This year's Moosehide gathering included a special recognition for six students who, in the 90s, reintroduced their people to traditional songs.

The Tr'ondëk Hwëch'in First Nation welcomes guests to Moosehide Village every two years. It's a short boat ride from Dawson City. The First Nation shares songs, stories, food, the land and crafts with their guests.

This year's gathering was one of the busiest yet. First Nations from Saskatchewan, Vancouver, Alaska, and Yukon attended. The event wrapped up on the weekend.

"All First Nations cultures, we had to take our traditions and our cultures underground, for a while. But now they're coming back out, it's beautiful, it's fulfilling to see," says Don Trudeau, a craftsman from Pelly Crossing.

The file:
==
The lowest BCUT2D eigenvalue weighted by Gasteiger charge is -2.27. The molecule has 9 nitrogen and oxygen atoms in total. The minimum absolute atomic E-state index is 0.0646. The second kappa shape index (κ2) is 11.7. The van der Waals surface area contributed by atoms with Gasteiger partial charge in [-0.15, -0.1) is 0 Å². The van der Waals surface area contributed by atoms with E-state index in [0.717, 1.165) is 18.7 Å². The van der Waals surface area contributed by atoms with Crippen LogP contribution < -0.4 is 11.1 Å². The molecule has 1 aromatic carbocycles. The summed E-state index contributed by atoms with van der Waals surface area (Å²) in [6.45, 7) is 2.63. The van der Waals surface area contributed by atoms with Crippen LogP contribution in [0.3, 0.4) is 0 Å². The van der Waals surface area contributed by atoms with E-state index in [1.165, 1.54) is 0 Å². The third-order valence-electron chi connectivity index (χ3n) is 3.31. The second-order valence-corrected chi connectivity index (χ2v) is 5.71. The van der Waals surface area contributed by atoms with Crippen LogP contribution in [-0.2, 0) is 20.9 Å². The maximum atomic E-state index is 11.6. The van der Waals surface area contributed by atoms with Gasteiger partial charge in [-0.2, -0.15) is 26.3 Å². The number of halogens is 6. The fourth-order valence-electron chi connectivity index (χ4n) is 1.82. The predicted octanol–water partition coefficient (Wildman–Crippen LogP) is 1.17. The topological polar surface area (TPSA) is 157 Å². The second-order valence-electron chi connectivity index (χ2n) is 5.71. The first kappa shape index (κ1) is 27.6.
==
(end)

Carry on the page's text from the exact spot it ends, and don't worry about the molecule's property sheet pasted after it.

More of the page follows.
The gathering originated after Tr'ondëk Hwëch'in  took their songs to Alaska when Dawson City was flooded with people during the Gold Rush. They taught their songs to people there to preserve them.

Jiggers and the Tr'ondëk Hwëch'in Dancer Moosehide Village

The First Nation shares songs, stories, food, the land and crafts with their guests. (Courtesy of Jillian Delaney)

​At  a language conference in Whitehorse in the early 90s, people decided to bring the songs back to Moosehide Village. Six students went to Alaska to learn the songs, and to reteach them to their First Nation.

"It's important to know who you are and where you came from," says Daisy Northway, a niece of the Alaskan elder who taught the students the songs.

She says sharing songs, dance and language among First Nations people helps them remember who they are.